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Rew: A positive attitude is key to cancer fight

Clay Conover / Tribune Mark Rew, honorary cancer survivor, prepares to receive chemotherapy June 30 at the Willmar Regional Cancer Center at Rice Memorial Hospital. 1 / 2
Mark Rew, center, at the Brain Tumor 5K at Lake Phalen.2 / 2

WILLMAR — Mark Rew of Svea has been chosen as one of the honorary survivors for this year's Relay for Life, which is on July 21. The Relay for Life is an annual event which serves as the main fundraiser for the American Cancer Society in Kandiyohi County.

Rew was diagnosed with life-threatening brain cancer in December of 2014. The median survival rate for Rew's kind of cancer is about 15 months. Rew has survived for more than two years.

In early 2015, Rew had surgery to remove a large tumor in his brain. The surgery has caused memory loss and expressive aphasia, the partial loss of the ability to produce language, spoken or written.

Rew says the key to fighting cancer is a positive attitude.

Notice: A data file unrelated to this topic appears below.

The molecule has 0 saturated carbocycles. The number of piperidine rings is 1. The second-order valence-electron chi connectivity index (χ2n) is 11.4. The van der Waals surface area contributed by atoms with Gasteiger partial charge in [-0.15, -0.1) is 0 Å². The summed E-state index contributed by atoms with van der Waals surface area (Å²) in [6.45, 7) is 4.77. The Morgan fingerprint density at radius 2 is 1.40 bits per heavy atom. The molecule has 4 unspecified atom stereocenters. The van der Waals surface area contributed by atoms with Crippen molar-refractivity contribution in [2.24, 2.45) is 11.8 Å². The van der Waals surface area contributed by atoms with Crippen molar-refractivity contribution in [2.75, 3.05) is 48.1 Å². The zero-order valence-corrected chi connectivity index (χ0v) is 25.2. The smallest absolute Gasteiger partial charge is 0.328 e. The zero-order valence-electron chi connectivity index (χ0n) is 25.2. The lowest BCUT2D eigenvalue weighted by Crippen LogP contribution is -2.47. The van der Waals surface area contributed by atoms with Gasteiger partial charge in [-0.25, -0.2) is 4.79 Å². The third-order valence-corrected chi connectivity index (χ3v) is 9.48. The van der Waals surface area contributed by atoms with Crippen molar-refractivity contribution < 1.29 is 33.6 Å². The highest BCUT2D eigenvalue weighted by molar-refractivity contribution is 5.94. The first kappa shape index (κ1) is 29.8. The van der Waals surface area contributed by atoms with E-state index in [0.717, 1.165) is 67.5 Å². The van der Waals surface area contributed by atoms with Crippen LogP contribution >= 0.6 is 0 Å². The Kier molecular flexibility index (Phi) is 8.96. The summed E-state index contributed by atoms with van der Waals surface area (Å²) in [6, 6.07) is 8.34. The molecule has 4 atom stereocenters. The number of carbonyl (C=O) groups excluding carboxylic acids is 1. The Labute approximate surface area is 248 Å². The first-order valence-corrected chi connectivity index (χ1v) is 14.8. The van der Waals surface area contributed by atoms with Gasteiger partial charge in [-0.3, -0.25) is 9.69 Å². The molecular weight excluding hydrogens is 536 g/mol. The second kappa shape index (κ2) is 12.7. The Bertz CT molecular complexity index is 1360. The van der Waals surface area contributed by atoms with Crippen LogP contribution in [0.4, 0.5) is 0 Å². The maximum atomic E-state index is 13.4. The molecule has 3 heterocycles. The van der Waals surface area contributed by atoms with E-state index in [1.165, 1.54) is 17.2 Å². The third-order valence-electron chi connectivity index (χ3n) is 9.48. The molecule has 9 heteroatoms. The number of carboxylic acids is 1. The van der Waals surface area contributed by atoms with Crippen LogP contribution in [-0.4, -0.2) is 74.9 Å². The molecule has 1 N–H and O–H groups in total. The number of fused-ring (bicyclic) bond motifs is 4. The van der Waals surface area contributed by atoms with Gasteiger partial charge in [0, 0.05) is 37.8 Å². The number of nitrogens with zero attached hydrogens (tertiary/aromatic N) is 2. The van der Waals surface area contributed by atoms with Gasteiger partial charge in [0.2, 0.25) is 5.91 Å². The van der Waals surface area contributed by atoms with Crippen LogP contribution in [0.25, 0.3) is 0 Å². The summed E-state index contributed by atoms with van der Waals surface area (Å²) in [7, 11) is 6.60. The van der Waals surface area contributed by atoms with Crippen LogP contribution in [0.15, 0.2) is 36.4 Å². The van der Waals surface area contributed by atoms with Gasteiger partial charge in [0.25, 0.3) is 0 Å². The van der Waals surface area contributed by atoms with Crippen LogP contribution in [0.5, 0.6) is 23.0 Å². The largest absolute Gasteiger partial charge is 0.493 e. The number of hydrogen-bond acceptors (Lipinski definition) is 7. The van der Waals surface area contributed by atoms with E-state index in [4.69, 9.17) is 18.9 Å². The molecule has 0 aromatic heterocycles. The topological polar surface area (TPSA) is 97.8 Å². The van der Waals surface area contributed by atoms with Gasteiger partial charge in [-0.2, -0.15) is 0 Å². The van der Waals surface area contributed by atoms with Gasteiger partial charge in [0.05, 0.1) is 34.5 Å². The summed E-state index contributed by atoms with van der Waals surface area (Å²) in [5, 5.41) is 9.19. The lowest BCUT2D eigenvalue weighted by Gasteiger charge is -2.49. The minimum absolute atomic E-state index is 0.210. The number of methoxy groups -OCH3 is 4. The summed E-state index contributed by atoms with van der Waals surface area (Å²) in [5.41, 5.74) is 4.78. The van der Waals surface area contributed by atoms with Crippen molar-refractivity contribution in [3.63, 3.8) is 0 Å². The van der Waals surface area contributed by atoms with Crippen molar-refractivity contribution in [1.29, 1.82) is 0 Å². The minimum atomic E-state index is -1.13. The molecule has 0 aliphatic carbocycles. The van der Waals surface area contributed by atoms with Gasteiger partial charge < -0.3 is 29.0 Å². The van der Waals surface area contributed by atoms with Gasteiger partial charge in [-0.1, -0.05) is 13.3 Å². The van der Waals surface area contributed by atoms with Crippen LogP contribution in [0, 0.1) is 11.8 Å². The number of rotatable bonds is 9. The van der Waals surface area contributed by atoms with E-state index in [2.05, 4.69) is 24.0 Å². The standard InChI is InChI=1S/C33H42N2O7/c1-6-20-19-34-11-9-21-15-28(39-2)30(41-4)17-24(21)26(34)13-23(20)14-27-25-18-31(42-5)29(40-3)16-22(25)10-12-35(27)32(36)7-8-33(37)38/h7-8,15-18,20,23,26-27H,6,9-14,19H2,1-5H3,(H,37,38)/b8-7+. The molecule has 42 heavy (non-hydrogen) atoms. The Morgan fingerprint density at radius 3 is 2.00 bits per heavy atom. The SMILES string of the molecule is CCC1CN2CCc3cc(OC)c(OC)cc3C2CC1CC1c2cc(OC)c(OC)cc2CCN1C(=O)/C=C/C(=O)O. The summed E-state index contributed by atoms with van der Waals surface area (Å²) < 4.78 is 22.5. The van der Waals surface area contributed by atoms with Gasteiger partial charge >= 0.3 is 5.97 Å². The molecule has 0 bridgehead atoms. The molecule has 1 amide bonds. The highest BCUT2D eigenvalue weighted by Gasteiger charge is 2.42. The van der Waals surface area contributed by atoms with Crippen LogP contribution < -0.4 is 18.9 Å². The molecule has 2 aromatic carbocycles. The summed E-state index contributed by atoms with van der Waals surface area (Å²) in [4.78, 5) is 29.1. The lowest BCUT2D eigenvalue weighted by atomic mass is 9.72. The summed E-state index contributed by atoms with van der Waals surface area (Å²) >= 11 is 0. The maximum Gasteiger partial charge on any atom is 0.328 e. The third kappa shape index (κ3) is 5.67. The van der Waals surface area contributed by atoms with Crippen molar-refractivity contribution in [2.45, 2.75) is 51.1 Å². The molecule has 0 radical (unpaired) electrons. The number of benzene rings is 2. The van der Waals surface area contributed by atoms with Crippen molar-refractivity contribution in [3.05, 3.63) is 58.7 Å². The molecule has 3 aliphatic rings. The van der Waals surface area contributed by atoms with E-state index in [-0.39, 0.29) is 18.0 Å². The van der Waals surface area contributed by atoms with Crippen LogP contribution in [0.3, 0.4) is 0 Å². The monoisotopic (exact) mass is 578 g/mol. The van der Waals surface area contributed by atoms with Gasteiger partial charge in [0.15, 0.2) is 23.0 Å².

"I'm positive on a lot of things," he said. "I don't get negative on things too often. That's probably half of it."

Rew has had three surgeries over the course of his treatment. He has also had physical therapy and occupational therapy. Rew was off treatment for about a year until last month when he started complaining about difficulties with his vision, said Judy Larson, Rew's caregiver. After a CAT scan, Rew has been back on treatment every other week.

When Rew receives chemotherapy treatments, the staff at the Willmar Regional Cancer Center at Rice Memorial Hospital run samples in the lab, which takes about an hour, and then administer the chemotherapy through an IV, which takes about half an hour. Including paperwork and other parts of the treatment, it takes a few hours.

"He's really gone through it all with a very positive attitude," Larson said.